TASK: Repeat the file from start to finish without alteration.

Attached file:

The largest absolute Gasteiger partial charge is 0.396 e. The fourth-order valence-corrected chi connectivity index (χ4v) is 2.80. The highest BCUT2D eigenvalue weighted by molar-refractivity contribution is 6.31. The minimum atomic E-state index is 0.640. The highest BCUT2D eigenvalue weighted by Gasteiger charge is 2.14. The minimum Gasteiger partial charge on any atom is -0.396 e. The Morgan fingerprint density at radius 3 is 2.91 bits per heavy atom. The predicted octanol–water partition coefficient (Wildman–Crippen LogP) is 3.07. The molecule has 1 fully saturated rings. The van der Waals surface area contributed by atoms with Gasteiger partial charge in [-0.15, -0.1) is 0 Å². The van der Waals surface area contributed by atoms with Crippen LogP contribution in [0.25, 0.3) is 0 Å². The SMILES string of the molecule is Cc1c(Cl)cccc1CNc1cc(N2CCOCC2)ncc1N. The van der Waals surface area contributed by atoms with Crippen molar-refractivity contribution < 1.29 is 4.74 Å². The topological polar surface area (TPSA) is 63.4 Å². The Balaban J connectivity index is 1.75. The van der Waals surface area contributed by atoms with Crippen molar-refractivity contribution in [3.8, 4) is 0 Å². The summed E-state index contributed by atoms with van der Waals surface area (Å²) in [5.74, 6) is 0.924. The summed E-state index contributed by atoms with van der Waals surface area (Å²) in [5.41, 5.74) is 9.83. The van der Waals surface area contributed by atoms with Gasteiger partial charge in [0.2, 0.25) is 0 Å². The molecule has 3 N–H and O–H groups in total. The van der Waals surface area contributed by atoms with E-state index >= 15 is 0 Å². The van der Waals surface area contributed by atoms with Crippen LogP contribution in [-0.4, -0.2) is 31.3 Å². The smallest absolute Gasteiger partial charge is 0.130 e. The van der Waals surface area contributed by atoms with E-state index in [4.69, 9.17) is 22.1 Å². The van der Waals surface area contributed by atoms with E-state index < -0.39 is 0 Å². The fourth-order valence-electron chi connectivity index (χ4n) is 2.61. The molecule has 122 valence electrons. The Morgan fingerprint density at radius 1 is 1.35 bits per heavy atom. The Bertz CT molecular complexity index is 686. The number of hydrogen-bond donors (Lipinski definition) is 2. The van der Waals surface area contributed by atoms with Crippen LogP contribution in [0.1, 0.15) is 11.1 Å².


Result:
The largest absolute Gasteiger partial charge is 0.396 e. The fourth-order valence-corrected chi connectivity index (χ4v) is 2.80. The highest BCUT2D eigenvalue weighted by molar-refractivity contribution is 6.31. The minimum atomic E-state index is 0.640. The highest BCUT2D eigenvalue weighted by Gasteiger charge is 2.14. The minimum Gasteiger partial charge on any atom is -0.396 e. The Morgan fingerprint density at radius 3 is 2.91 bits per heavy atom. The predicted octanol–water partition coefficient (Wildman–Crippen LogP) is 3.07. The molecule has 1 fully saturated rings. The van der Waals surface area contributed by atoms with Gasteiger partial charge in [-0.15, -0.1) is 0 Å². The van der Waals surface area contributed by atoms with Crippen LogP contribution in [0.25, 0.3) is 0 Å². The SMILES string of the molecule is Cc1c(Cl)cccc1CNc1cc(N2CCOCC2)ncc1N. The van der Waals surface area contributed by atoms with Crippen molar-refractivity contribution < 1.29 is 4.74 Å². The topological polar surface area (TPSA) is 63.4 Å². The Balaban J connectivity index is 1.75. The van der Waals surface area contributed by atoms with Crippen molar-refractivity contribution in [3.8, 4) is 0 Å². The summed E-state index contributed by atoms with van der Waals surface area (Å²) in [5.74, 6) is 0.924. The summed E-state index contributed by atoms with van der Waals surface area (Å²) in [5.41, 5.74) is 9.83. The van der Waals surface area contributed by atoms with Gasteiger partial charge in [0.2, 0.25) is 0 Å². The molecule has 3 N–H and O–H groups in total. The van der Waals surface area contributed by atoms with E-state index >= 15 is 0 Å². The van der Waals surface area contributed by atoms with Crippen LogP contribution in [-0.4, -0.2) is 31.3 Å². The smallest absolute Gasteiger partial charge is 0.130 e. The van der Waals surface area contributed by atoms with E-state index in [4.69, 9.17) is 22.1 Å². The van der Waals surface area contributed by atoms with E-state index < -0.39 is 0 Å². The fourth-order valence-electron chi connectivity index (χ4n) is 2.61. The molecule has 122 valence electrons. The Morgan fingerprint density at radius 1 is 1.35 bits per heavy atom. The Bertz CT molecular complexity index is 686. The number of hydrogen-bond donors (Lipinski definition) is 2. The van der Waals surface area contributed by atoms with Crippen LogP contribution in [0.1, 0.15) is 11.1 Å².